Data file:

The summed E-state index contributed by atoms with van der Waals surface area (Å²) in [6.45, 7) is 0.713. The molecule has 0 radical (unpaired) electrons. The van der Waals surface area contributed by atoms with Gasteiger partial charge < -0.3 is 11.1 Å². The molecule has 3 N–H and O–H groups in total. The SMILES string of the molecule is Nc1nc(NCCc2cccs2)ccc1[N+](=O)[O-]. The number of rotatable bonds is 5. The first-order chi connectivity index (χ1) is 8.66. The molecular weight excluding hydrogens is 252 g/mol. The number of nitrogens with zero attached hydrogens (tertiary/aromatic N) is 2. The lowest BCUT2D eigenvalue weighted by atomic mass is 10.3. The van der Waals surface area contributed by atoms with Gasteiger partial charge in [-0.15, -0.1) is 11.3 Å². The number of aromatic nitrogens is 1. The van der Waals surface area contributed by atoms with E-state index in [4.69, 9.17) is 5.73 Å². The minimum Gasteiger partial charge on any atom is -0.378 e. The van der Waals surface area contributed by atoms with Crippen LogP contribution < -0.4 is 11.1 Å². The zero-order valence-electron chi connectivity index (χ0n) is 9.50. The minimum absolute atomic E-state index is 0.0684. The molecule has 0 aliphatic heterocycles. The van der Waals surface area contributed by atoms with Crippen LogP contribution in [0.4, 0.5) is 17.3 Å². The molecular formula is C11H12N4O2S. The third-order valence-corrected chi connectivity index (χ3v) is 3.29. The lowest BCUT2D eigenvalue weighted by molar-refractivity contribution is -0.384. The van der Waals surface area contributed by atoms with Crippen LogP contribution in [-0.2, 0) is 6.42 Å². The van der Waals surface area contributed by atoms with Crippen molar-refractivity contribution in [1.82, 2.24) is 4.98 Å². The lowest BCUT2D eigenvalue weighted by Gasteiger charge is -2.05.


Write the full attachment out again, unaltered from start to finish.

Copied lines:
The summed E-state index contributed by atoms with van der Waals surface area (Å²) in [6.45, 7) is 0.713. The molecule has 0 radical (unpaired) electrons. The van der Waals surface area contributed by atoms with Gasteiger partial charge < -0.3 is 11.1 Å². The molecule has 3 N–H and O–H groups in total. The SMILES string of the molecule is Nc1nc(NCCc2cccs2)ccc1[N+](=O)[O-]. The number of rotatable bonds is 5. The first-order chi connectivity index (χ1) is 8.66. The molecular weight excluding hydrogens is 252 g/mol. The number of nitrogens with zero attached hydrogens (tertiary/aromatic N) is 2. The lowest BCUT2D eigenvalue weighted by atomic mass is 10.3. The van der Waals surface area contributed by atoms with Gasteiger partial charge in [-0.15, -0.1) is 11.3 Å². The number of aromatic nitrogens is 1. The van der Waals surface area contributed by atoms with E-state index in [4.69, 9.17) is 5.73 Å². The minimum Gasteiger partial charge on any atom is -0.378 e. The van der Waals surface area contributed by atoms with Crippen LogP contribution < -0.4 is 11.1 Å². The zero-order valence-electron chi connectivity index (χ0n) is 9.50. The minimum absolute atomic E-state index is 0.0684. The molecule has 0 aliphatic heterocycles. The van der Waals surface area contributed by atoms with Crippen LogP contribution in [0.4, 0.5) is 17.3 Å². The molecular formula is C11H12N4O2S. The third-order valence-corrected chi connectivity index (χ3v) is 3.29. The lowest BCUT2D eigenvalue weighted by molar-refractivity contribution is -0.384. The van der Waals surface area contributed by atoms with Crippen LogP contribution in [-0.2, 0) is 6.42 Å². The van der Waals surface area contributed by atoms with Crippen molar-refractivity contribution in [1.82, 2.24) is 4.98 Å². The lowest BCUT2D eigenvalue weighted by Gasteiger charge is -2.05.